First Time Chick Parents, Spring 2016

Discussion in 'Raising Baby Chicks' started by feetkissearth, Feb 18, 2016.

  1. realsis

    realsis Crazy for Silkies

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    some hatcheries have different systems then others. it could be marked for either being a male or a female. if you can find out which hatchery your chicks came from you might be able to find out if they mark only roos or visa/versa. if you have a good feed store manager they could possibly let you know exactly what the mark means. I'd give them a call then you will know for certain what sex the little one is. some hatcheries use different colors or marks to tell the roos apart but some mark the pullets as well. it sure is cute!! I'd call just to make sure it's a roo marking.
     
  2. Blooie

    Blooie Team Spina Bifida Premium Member

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    My Coop
    They will when they get used to the fact that the light is gone. If they are using the pad at night, they definitely know where "warm" is, but chickens (and their little counterparts) are creatures of habit. To them the lamp during the day is their "normal" and if it's not there they get confused, - and the owners panic. If I'm visualizing what you're saying, you turn the lamp off and then stand there to see what they'll do, is that right? So they suddenly have no light, no warmth all over the entire brooder, and you. Yep, they'll be confused. They aren't huddling as much for warmth as they are for security. So turn it off. Tuck a couple under MHP and hold your hand gently in front of the opening so they can't get back out. This just reminds them of where the heat is. Put some treats in the bottom of the brooder near the opening of MHP, or even on top. Then walk away. Leave. Let them figure it out. Come back in an hour or two and just peek in. You might be very surprised.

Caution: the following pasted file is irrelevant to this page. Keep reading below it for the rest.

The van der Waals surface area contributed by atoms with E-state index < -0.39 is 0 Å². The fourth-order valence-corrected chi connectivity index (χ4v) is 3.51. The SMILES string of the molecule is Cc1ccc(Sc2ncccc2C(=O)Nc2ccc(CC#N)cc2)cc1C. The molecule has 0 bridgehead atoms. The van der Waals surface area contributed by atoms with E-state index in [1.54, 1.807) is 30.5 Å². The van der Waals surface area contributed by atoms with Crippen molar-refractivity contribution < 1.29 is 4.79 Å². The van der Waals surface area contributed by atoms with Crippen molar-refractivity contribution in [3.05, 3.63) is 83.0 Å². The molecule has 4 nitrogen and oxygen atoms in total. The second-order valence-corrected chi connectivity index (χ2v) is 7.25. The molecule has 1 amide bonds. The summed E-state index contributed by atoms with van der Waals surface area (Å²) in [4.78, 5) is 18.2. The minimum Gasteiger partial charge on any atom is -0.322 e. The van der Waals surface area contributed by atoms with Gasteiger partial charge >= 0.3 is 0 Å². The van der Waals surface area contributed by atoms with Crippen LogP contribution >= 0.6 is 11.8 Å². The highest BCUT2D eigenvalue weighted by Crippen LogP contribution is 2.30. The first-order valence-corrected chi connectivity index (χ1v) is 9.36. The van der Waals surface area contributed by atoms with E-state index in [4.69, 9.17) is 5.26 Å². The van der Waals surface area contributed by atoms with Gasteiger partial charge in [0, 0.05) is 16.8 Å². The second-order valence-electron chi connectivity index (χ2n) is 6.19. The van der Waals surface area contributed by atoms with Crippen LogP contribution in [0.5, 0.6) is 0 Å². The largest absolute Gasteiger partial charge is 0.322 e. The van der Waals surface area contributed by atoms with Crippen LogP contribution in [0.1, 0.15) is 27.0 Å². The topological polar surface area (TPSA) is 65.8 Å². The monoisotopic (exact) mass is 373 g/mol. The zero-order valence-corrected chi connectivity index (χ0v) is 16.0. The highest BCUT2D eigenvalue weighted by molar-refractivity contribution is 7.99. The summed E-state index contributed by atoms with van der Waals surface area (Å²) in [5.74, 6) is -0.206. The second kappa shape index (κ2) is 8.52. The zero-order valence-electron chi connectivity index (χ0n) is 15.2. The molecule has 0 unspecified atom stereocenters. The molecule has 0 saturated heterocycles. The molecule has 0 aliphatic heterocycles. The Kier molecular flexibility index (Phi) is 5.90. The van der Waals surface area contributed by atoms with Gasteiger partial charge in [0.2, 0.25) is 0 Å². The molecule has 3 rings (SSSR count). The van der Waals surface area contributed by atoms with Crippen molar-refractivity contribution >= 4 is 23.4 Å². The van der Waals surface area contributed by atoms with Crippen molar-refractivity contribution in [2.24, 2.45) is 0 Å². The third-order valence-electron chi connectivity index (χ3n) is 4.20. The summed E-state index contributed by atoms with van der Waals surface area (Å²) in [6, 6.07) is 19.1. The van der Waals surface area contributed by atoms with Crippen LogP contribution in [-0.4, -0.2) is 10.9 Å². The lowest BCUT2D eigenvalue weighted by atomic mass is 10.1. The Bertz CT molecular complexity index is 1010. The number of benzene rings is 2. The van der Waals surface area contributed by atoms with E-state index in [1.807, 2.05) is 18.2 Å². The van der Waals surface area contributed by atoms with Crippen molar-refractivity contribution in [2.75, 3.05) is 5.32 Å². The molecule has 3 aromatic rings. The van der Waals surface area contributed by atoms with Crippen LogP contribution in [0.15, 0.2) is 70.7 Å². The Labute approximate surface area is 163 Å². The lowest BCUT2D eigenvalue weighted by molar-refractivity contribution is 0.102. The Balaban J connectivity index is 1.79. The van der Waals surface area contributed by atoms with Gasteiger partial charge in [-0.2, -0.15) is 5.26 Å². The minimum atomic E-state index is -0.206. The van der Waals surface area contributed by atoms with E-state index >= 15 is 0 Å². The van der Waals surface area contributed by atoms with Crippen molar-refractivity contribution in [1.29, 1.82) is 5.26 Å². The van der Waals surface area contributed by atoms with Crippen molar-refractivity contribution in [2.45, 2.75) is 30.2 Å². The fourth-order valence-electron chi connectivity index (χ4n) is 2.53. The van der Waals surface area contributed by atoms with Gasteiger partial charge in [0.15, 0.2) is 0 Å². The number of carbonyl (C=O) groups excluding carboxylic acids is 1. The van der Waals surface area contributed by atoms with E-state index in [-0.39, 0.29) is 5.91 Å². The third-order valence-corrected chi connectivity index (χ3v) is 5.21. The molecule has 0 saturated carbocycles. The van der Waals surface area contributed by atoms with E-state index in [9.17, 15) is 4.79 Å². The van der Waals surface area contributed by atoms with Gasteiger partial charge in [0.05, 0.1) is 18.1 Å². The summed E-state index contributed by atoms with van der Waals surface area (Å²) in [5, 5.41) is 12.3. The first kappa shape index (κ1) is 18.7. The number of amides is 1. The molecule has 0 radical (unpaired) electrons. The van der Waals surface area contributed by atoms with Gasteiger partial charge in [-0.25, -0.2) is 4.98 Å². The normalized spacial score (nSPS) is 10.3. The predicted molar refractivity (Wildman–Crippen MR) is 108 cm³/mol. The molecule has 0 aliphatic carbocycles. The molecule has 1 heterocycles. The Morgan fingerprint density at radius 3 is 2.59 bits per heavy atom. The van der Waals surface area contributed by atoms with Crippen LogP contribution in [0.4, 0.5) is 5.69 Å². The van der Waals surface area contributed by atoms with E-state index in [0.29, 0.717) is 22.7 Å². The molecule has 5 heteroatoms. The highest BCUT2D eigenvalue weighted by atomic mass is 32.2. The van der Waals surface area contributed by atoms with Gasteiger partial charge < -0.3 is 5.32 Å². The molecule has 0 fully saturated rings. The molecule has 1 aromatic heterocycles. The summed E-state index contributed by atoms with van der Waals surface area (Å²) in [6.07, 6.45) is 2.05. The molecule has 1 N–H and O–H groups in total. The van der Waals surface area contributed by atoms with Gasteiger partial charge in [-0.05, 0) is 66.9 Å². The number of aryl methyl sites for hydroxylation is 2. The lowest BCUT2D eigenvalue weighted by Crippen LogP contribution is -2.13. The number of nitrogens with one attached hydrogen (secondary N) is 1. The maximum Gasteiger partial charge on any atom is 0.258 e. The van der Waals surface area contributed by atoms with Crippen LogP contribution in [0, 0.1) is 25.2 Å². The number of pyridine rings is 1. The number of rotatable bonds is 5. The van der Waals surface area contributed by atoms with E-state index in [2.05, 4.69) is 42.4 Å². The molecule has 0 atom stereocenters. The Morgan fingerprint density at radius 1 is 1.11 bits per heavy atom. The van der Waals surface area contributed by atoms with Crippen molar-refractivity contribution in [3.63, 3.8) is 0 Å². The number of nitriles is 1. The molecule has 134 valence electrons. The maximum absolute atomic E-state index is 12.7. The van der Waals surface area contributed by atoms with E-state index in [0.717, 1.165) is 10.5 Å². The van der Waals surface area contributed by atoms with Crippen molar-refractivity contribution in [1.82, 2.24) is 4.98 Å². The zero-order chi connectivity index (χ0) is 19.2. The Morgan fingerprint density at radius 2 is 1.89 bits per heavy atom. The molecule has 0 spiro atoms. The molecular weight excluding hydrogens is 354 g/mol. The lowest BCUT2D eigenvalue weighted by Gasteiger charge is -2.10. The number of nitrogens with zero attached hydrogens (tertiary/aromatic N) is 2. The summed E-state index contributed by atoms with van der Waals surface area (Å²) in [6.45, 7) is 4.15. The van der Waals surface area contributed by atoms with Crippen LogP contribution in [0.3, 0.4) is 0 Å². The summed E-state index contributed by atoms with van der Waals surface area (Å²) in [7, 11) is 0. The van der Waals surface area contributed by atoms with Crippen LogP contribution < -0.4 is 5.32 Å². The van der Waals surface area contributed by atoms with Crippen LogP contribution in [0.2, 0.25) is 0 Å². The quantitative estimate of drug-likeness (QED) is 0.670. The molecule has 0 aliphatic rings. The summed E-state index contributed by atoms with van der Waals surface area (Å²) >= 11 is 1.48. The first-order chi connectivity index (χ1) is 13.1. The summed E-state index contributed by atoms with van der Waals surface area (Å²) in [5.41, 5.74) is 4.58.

I don't have any scientific expertise to back up my theory, but I believe that by doing absolutely everything for the animals we care for, we do them a huge disservice. They don't have to rely on their own brains to help them figure out what to do. Ever heard someone talk about a dog that is perfectly capable physically of jumping into the car, but won't do it because he never had to learn? From the time he really had to be picked up and put in as a young puppy, physically unable to do it yet, the work was done for him. As he got bigger he just stood by the side of the car while the owners tried to coax him to do it himself, but he just stood there, waiting for what he's accustomed to. And they picked him up an put him in, again and again. Now 5 years later here he is, 60 pounds of dead weight being heaved into the car while the owners complain. Yeah, it's like that. We all seem to be of the mindset that says we have to do everything for our chicks - we don't. Instead of them being little divas, we need to let them be chickens. One of the things they need to learn to do is how to meet some of their own needs. We do need to provide them with an adequate diet, plenty of water, and a safe and clean environment. Providing some things for themselves - scratching in the ground and finding little bugs and such, self regulating their heat needs and exploring to learn their world - is just what Mom would do. Good luck!!